PORTLAND, Ore. (KOIN) – Asthma disproportionately affects people of color and a new study sheds light on how poverty and discrimination might impact how people of color access health care to treat their asthma.
For the study, Oregon Health & Science University researchers analyzed health data for more than 41,000 children in 18 U.S. states between 2012 and 2018. It built on research that had been done previously and found that asthma-related emergency department use is highest among people of color.
Researchers from OHSU said given the earlier findings, they weren’t surprised when their data analysis showed Spanish-speaking Latino children are more likely than white children to receive acute asthma care at community health centers. These centers are local, federally supported clinics that offer health care regardless of a patient’s ability to pay.
The data also showed that non-Hispanic Black children were more likely than their white peers to receive asthma care at emergency departments. Researchers said they’re uncertain if this is because of increased need for emergency care or as a result of lack of access to primary care.
What researchers didn’t expect to discover was that Black children received asthma care at community health centers less often than Latino children. The analysis also showed Latino children were more likely to receive preventative asthma care at community health clinics, which could help them rely less on emergency departments.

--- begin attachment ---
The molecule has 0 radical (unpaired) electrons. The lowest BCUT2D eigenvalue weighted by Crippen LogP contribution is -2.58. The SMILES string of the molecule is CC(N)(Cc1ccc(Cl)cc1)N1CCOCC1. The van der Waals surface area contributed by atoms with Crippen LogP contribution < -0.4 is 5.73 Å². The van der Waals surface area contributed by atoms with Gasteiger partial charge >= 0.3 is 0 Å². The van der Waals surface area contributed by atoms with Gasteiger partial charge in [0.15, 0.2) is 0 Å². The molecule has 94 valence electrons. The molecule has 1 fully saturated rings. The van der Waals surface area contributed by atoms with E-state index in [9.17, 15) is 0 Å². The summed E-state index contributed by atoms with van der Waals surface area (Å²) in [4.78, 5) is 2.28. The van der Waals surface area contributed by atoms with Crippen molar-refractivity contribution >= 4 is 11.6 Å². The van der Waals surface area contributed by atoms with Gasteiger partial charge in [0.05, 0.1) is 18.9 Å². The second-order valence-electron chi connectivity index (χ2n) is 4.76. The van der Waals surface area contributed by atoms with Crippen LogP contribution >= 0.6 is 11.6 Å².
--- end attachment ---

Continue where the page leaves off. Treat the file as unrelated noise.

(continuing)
As a result of the study, the researchers hypothesize that the complex effects of poverty and discrimination might affect health care access for patients of various races and ethnicities.
Jorge Kaufmann, N.D., M.S, is an OHSU biostatistician and the first author of the study. He said he and his colleagues found that 73% of the Black children in the study lived far enough below the federal poverty line to be eligible for Medicaid, compared with about 56% for Latino children.
Kafmann said this could explain the asthma care disparities the study revealed.
“It may not be just the cost of the health care that contributes to poor health outcomes,” Kaufmann said. “There are likely other aspects of poverty that affect the ability of patients to take advantage of health care services.”
The researchers know Black adults have reported previous discriminatory experiences that can prevent them from seeking health care services. This study suggests community health centers may have room for improvement when it comes to providing a welcoming, supportive space for diverse patients.
OHSU said further research is needed to better understand the cause of racial disparities. Kaufmann and his colleagues plan to determine if there are similar asthma care disparities among adults and to see if there are differences in the way patients who were born in different countries receive asthma care.
The OSU study was recently published by the Annals of Family Medicine. It’s the first to show long-term disparities based on race, ethnicity and spoken languages at various health care settings.